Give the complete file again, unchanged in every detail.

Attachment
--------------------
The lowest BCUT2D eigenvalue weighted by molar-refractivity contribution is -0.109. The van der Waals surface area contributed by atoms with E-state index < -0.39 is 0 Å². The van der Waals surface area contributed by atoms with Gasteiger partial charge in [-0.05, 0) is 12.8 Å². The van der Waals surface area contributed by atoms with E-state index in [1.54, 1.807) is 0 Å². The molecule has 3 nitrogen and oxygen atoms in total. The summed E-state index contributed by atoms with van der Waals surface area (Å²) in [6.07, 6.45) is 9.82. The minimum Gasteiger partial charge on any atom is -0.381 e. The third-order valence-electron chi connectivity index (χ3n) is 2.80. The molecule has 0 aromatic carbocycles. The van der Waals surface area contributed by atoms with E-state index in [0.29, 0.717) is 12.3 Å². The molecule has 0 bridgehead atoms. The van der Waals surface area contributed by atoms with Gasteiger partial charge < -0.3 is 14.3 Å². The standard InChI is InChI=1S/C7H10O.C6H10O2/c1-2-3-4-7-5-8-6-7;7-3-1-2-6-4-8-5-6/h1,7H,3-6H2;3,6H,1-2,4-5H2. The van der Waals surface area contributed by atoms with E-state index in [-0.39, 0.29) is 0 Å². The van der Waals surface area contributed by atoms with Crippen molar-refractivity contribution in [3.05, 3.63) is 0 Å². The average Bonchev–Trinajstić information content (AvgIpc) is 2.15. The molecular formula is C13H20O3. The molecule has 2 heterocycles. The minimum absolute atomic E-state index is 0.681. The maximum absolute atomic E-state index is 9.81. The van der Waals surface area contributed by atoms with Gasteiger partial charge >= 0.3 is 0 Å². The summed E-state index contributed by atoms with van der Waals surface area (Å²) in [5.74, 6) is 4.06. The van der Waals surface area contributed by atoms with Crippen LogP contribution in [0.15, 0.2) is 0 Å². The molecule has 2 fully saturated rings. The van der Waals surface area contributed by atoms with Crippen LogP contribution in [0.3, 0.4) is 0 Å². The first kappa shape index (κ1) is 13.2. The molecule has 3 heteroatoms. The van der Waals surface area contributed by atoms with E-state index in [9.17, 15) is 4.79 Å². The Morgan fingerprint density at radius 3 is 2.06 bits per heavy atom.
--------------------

The lowest BCUT2D eigenvalue weighted by molar-refractivity contribution is -0.109. The van der Waals surface area contributed by atoms with E-state index < -0.39 is 0 Å². The van der Waals surface area contributed by atoms with Gasteiger partial charge in [-0.05, 0) is 12.8 Å². The van der Waals surface area contributed by atoms with E-state index in [1.54, 1.807) is 0 Å². The molecule has 3 nitrogen and oxygen atoms in total. The summed E-state index contributed by atoms with van der Waals surface area (Å²) in [6.07, 6.45) is 9.82. The minimum Gasteiger partial charge on any atom is -0.381 e. The third-order valence-electron chi connectivity index (χ3n) is 2.80. The molecule has 0 aromatic carbocycles. The van der Waals surface area contributed by atoms with E-state index in [0.29, 0.717) is 12.3 Å². The molecule has 0 bridgehead atoms. The van der Waals surface area contributed by atoms with Gasteiger partial charge < -0.3 is 14.3 Å². The standard InChI is InChI=1S/C7H10O.C6H10O2/c1-2-3-4-7-5-8-6-7;7-3-1-2-6-4-8-5-6/h1,7H,3-6H2;3,6H,1-2,4-5H2. The van der Waals surface area contributed by atoms with E-state index in [-0.39, 0.29) is 0 Å². The van der Waals surface area contributed by atoms with Crippen molar-refractivity contribution in [3.05, 3.63) is 0 Å². The average Bonchev–Trinajstić information content (AvgIpc) is 2.15. The molecular formula is C13H20O3. The molecule has 2 heterocycles. The minimum absolute atomic E-state index is 0.681. The maximum absolute atomic E-state index is 9.81. The van der Waals surface area contributed by atoms with Gasteiger partial charge >= 0.3 is 0 Å². The summed E-state index contributed by atoms with van der Waals surface area (Å²) in [5.74, 6) is 4.06. The van der Waals surface area contributed by atoms with Crippen LogP contribution in [0.15, 0.2) is 0 Å². The molecule has 2 fully saturated rings. The van der Waals surface area contributed by atoms with Crippen LogP contribution in [0.3, 0.4) is 0 Å². The first kappa shape index (κ1) is 13.2. The molecule has 3 heteroatoms. The van der Waals surface area contributed by atoms with E-state index in [9.17, 15) is 4.79 Å². The Morgan fingerprint density at radius 3 is 2.06 bits per heavy atom.